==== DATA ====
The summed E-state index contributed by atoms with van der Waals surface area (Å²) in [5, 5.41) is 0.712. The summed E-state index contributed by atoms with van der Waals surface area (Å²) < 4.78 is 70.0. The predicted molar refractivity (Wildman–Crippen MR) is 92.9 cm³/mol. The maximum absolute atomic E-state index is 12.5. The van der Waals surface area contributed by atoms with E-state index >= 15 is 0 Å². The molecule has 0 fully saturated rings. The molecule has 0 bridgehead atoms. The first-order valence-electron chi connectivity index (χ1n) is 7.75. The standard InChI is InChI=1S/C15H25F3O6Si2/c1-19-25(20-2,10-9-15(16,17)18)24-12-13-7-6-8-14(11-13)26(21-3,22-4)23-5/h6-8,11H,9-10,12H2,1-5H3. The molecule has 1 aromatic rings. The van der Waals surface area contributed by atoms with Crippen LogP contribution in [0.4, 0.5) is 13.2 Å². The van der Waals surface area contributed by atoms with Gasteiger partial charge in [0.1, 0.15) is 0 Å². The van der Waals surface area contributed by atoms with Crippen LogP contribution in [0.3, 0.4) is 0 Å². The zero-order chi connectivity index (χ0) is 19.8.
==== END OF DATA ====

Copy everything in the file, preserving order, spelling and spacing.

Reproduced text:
The summed E-state index contributed by atoms with van der Waals surface area (Å²) in [5, 5.41) is 0.712. The summed E-state index contributed by atoms with van der Waals surface area (Å²) < 4.78 is 70.0. The predicted molar refractivity (Wildman–Crippen MR) is 92.9 cm³/mol. The maximum absolute atomic E-state index is 12.5. The van der Waals surface area contributed by atoms with E-state index >= 15 is 0 Å². The molecule has 0 fully saturated rings. The molecule has 0 bridgehead atoms. The first-order valence-electron chi connectivity index (χ1n) is 7.75. The standard InChI is InChI=1S/C15H25F3O6Si2/c1-19-25(20-2,10-9-15(16,17)18)24-12-13-7-6-8-14(11-13)26(21-3,22-4)23-5/h6-8,11H,9-10,12H2,1-5H3. The molecule has 1 aromatic rings. The van der Waals surface area contributed by atoms with Crippen LogP contribution in [0.4, 0.5) is 13.2 Å². The van der Waals surface area contributed by atoms with Gasteiger partial charge in [0.1, 0.15) is 0 Å². The van der Waals surface area contributed by atoms with Crippen LogP contribution in [0.3, 0.4) is 0 Å². The zero-order chi connectivity index (χ0) is 19.8.